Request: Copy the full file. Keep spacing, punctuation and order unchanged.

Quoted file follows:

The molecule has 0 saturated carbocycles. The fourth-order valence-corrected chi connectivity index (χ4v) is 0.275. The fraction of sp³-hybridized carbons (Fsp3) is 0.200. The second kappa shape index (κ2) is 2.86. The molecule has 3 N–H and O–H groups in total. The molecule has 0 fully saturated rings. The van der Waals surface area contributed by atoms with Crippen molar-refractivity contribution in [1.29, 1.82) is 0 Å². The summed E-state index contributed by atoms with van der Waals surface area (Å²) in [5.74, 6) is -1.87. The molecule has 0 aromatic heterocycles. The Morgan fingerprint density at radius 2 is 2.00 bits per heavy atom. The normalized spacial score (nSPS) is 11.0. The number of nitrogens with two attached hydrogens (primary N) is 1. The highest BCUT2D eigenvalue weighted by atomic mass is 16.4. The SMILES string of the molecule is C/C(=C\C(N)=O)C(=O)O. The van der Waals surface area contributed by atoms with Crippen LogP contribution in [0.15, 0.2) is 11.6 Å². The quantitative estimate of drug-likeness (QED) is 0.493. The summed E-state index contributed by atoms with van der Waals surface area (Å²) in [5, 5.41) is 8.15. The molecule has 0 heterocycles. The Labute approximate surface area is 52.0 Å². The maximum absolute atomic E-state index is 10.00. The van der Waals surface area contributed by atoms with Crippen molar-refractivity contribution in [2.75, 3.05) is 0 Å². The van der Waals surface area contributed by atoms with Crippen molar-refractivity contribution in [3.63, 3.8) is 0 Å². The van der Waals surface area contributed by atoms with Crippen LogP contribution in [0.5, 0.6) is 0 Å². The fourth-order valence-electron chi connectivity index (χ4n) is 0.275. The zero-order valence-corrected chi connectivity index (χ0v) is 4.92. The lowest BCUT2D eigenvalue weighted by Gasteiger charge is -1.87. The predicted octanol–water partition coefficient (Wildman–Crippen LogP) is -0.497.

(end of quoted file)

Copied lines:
The molecule has 0 saturated carbocycles. The fourth-order valence-corrected chi connectivity index (χ4v) is 0.275. The fraction of sp³-hybridized carbons (Fsp3) is 0.200. The second kappa shape index (κ2) is 2.86. The molecule has 3 N–H and O–H groups in total. The molecule has 0 fully saturated rings. The van der Waals surface area contributed by atoms with Crippen molar-refractivity contribution in [1.29, 1.82) is 0 Å². The summed E-state index contributed by atoms with van der Waals surface area (Å²) in [5.74, 6) is -1.87. The molecule has 0 aromatic heterocycles. The Morgan fingerprint density at radius 2 is 2.00 bits per heavy atom. The normalized spacial score (nSPS) is 11.0. The number of nitrogens with two attached hydrogens (primary N) is 1. The highest BCUT2D eigenvalue weighted by atomic mass is 16.4. The SMILES string of the molecule is C/C(=C\C(N)=O)C(=O)O. The van der Waals surface area contributed by atoms with Crippen LogP contribution in [0.15, 0.2) is 11.6 Å². The quantitative estimate of drug-likeness (QED) is 0.493. The summed E-state index contributed by atoms with van der Waals surface area (Å²) in [5, 5.41) is 8.15. The molecule has 0 heterocycles. The Labute approximate surface area is 52.0 Å². The maximum absolute atomic E-state index is 10.00. The van der Waals surface area contributed by atoms with Crippen molar-refractivity contribution in [2.75, 3.05) is 0 Å². The van der Waals surface area contributed by atoms with Crippen molar-refractivity contribution in [3.63, 3.8) is 0 Å². The van der Waals surface area contributed by atoms with Crippen LogP contribution in [0.5, 0.6) is 0 Å². The fourth-order valence-electron chi connectivity index (χ4n) is 0.275. The zero-order valence-corrected chi connectivity index (χ0v) is 4.92. The lowest BCUT2D eigenvalue weighted by Gasteiger charge is -1.87. The predicted octanol–water partition coefficient (Wildman–Crippen LogP) is -0.497.